Building New Deal Liberalism: The Political Economy of Public Works, 1933-1956by Jason Scott Smith
Pub. Date: 12/31/2005
Publisher: Cambridge University Press
Reconstructing the story of how reformers used public authority to reshape the nation, Jason Scott Smith argues that the New Deal produced a revolution in state-sponsored economic development. The scale and scope of this dramatic federal investment in infrastructure laid crucial foundations--sometimes literally--for postwar growth, prestaging the national highways and the military-industrial complex. This impressive and exhaustively researched analysis underscores the importance of the New Deal in comprehending political and economic change in modern America.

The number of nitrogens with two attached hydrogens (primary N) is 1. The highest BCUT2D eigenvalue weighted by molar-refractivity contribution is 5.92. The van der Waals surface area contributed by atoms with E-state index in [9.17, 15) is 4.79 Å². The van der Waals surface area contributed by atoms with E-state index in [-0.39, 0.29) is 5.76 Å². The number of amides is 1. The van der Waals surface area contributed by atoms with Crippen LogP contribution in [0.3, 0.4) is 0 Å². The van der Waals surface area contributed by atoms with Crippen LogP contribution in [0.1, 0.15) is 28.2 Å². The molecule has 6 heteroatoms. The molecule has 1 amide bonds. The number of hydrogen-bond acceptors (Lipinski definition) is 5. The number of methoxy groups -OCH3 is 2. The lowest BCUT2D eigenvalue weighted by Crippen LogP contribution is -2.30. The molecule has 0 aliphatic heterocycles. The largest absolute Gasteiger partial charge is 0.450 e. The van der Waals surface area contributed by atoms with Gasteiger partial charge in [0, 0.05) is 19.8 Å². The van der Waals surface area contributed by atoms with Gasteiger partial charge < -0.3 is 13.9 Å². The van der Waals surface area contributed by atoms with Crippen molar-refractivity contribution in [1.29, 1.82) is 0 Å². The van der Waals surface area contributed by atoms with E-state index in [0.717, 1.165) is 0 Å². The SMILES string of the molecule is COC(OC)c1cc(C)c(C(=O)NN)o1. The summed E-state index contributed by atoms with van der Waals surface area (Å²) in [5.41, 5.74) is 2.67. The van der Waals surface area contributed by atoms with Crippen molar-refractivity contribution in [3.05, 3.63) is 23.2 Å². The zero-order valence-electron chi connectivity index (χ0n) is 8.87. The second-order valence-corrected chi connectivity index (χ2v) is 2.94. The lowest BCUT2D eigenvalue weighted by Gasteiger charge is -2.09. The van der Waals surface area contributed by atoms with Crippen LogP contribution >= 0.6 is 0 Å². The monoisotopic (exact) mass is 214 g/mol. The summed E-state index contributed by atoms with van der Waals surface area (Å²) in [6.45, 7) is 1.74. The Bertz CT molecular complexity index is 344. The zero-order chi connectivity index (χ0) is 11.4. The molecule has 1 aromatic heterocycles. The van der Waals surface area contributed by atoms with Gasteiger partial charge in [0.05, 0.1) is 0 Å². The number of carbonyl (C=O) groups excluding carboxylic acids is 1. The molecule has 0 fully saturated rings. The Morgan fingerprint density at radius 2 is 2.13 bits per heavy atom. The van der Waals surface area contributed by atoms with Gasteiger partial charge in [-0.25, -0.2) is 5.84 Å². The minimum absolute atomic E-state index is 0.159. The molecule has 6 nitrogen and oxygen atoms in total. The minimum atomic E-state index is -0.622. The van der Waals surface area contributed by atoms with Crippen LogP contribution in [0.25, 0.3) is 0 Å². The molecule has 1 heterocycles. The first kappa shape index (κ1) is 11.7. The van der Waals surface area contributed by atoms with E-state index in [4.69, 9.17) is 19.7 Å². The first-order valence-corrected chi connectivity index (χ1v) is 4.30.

- Cambridge University Press
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- 5.98(w) x 8.98(h) x 0.94(d)
Table of Contents1. Reevaluating the New Deal state and the public works revolution; 2. Economic development and unemployment in the early New Deal; 3. Making a New Deal state: patronage and the Public Works Administration; 4. The dilemma of New Deal public works: people or projects?; 5. 'Boondoggling' and the welfare state; 6. Party building and 'pernicious political activities': the road to the Hatch Act; 7. Public works and New Deal liberalism in reorganization and war; 8. Public works and the postwar world; 9. Epilogue: public works and the building of New Deal liberalism.
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